Social Inequality, Score Ladders, and College Choice in Taiwan’s Expanded Higher Education

Written by Ruo-Fan Liu.

Image credits: aa070-20110701a by Yu Chih-Wei/Flickr, license by CC BY-NC-ND 2.0

If you travel to Taiwan in February or July, you will probably hear people talk about their children’s exam scores in MRT stations, coffee shops, and traditional markets. These days, high schoolers are busy applying for colleges, sustaining admissions from selective universities, and hoping that what happens at this stage in their life will set themselves apart from peers in the future. Since the Taiwanese Government expanded higher education and diversified admission channels for different kinds of students, this process has become more complex, and admission rules are continually changing. Recently, I have been trying to understand whether the transformation from exam-based admissions to multi-channel admissions has eliminated existing inequality between the privileged and the underprivileged in admission competitions. I have seen how both the privileged and the disadvantaged try to game a system that is designed to have rigid rules and, in theory, allows little room for the privileged to gain the upper hand unfairly. 

Lands of Opportunities or Paths to Reproduction? 

Last year, I followed 42 Taiwanese high schoolers who were navigating college admissions.  I grouped the students into middle-class and working-class based on whether one of their parents has a college degree.While scholars argue that students fail to seek opportunities due to the ignorance of possibilities, I found something more like the opposite. I saw how students struggled to eliminate future possibilities among given options; how they were anxious about the college selection results, and how they dealt with forks in the road when original plans became impossible. The issue was not ignorance per se, but that a range of different groups were trying to decide for students what options were available. During my visit to a rural high school, school counsellors “customized” college tracks for low-ability teens and student-athletes that dissuade them from more academic majors. At the same time, lower-tier university recruiters advertised admissions as opportunities for stable careers by providing several scholarships with a lower standard of course-loading. In contrast, teachers in gifted programs encouraged students to “move up” even if their scores had not reached the threshold. Elite universities sought students in gifted classes at an early stage and assisted them in navigating early admissions selections. I witnessed how adults conveyed possibilities to teens when teens had not even decided their career goals. Teachers, parents, and college recruiters regularly referred to quantified indicators such as scores, admission thresholds, and the rankings to tell students where they placed, what kind of person they would be in the future, and what careers were available for them to dream of based on scores.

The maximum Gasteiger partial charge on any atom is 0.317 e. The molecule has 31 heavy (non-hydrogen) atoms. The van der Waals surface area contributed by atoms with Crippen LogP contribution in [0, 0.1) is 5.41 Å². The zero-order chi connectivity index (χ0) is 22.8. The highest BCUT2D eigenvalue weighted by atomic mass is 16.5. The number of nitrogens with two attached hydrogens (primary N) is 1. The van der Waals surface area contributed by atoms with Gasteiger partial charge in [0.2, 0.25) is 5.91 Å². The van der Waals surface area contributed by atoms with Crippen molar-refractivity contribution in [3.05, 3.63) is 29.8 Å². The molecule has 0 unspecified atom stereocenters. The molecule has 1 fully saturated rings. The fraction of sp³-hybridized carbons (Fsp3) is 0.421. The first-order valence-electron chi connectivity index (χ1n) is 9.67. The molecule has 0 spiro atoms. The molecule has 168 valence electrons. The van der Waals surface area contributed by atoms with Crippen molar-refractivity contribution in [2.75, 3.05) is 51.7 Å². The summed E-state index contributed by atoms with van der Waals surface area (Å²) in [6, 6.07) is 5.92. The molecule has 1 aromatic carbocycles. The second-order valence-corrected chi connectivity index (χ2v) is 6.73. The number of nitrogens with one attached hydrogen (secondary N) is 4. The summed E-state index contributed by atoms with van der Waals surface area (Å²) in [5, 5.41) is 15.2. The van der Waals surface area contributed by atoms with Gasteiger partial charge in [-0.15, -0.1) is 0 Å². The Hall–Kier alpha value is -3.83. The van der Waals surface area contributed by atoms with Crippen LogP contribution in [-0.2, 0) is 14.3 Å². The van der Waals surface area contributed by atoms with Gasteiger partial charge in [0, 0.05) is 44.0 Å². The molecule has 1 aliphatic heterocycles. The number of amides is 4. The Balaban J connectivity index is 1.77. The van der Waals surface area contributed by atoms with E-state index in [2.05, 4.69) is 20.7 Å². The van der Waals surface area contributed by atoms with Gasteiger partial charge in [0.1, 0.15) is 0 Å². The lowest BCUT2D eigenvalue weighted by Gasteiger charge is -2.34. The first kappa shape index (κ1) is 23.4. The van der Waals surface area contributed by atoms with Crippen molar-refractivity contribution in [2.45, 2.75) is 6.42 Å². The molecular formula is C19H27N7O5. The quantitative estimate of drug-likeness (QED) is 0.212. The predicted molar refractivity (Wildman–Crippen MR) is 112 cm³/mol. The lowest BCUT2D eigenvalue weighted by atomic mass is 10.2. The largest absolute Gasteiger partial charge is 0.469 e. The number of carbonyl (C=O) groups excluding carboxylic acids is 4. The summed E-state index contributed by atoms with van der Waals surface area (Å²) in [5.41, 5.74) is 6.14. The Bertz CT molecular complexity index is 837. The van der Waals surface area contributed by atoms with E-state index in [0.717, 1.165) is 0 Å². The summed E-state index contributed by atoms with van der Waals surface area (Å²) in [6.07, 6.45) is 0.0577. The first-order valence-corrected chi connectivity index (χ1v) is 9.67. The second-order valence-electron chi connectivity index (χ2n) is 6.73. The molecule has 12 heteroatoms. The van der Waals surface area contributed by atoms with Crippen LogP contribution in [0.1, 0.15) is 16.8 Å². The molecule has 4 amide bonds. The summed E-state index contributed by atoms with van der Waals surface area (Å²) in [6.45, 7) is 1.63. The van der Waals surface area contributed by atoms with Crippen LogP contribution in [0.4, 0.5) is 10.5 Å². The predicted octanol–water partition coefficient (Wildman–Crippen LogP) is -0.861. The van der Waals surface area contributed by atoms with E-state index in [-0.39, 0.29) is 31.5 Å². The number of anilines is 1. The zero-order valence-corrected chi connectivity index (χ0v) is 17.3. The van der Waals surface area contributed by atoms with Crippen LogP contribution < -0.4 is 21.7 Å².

Taking Advantages of Transparent Rules: Family and School Involvement Vary According to Social Class.

As I helped students package application materials and prepared mock oral exams, I witnessed how teachers, parents, peers, and college recruiters tried to intervene in students’ college decisions. I found that middle-class and working-class parents were both deeply involved in trying to secure admissions, but forms of involvements varied. For example, a working-class mother communicated with her daughter about colleges via the LINE app, whereas a middle-class mother accompanied her son to every musical competition. The key difference was in whether they took advantage of the transparency of the system to seek coordination from others. Given explicit rules and selection phases, middle-class parents can decide when to prepare and accumulate which type of academic records, as well as seek help in varied admissions selection phases. However, working-class parents often accompany students, offering emotional support rather than crucial assistance before the admission selection. It is not that working-class parents were not trying or did not want to help their children; it is that they could not provide the same help that middle class-parents did.